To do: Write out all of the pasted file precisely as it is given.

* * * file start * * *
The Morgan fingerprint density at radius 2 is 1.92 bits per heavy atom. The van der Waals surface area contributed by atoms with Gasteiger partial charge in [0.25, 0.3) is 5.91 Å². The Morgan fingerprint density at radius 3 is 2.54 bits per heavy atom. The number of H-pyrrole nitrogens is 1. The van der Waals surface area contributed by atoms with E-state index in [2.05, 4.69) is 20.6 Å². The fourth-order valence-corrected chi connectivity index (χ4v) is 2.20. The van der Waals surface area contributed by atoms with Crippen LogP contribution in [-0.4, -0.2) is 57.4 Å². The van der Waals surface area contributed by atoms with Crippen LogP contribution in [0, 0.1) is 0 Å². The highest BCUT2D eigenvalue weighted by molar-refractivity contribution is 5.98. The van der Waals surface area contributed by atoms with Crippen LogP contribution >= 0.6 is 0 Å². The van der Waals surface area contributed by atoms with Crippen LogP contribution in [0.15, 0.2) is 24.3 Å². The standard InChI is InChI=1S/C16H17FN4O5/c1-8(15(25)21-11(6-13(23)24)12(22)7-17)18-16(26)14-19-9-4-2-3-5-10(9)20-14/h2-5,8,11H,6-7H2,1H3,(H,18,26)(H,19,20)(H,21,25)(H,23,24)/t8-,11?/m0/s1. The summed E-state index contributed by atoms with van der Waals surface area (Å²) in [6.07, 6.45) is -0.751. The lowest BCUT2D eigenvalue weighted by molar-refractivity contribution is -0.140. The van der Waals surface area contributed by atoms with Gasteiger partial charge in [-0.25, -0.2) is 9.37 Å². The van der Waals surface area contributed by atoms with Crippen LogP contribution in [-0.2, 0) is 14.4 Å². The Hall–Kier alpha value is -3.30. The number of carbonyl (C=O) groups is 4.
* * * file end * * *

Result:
The Morgan fingerprint density at radius 2 is 1.92 bits per heavy atom. The van der Waals surface area contributed by atoms with Gasteiger partial charge in [0.25, 0.3) is 5.91 Å². The Morgan fingerprint density at radius 3 is 2.54 bits per heavy atom. The number of H-pyrrole nitrogens is 1. The van der Waals surface area contributed by atoms with E-state index in [2.05, 4.69) is 20.6 Å². The fourth-order valence-corrected chi connectivity index (χ4v) is 2.20. The van der Waals surface area contributed by atoms with Crippen LogP contribution in [-0.4, -0.2) is 57.4 Å². The van der Waals surface area contributed by atoms with Crippen LogP contribution in [0, 0.1) is 0 Å². The highest BCUT2D eigenvalue weighted by molar-refractivity contribution is 5.98. The van der Waals surface area contributed by atoms with Crippen LogP contribution >= 0.6 is 0 Å². The van der Waals surface area contributed by atoms with Crippen LogP contribution in [0.15, 0.2) is 24.3 Å². The standard InChI is InChI=1S/C16H17FN4O5/c1-8(15(25)21-11(6-13(23)24)12(22)7-17)18-16(26)14-19-9-4-2-3-5-10(9)20-14/h2-5,8,11H,6-7H2,1H3,(H,18,26)(H,19,20)(H,21,25)(H,23,24)/t8-,11?/m0/s1. The summed E-state index contributed by atoms with van der Waals surface area (Å²) in [6.07, 6.45) is -0.751. The lowest BCUT2D eigenvalue weighted by molar-refractivity contribution is -0.140. The van der Waals surface area contributed by atoms with Gasteiger partial charge in [-0.25, -0.2) is 9.37 Å². The van der Waals surface area contributed by atoms with Crippen LogP contribution in [-0.2, 0) is 14.4 Å². The Hall–Kier alpha value is -3.30. The number of carbonyl (C=O) groups is 4.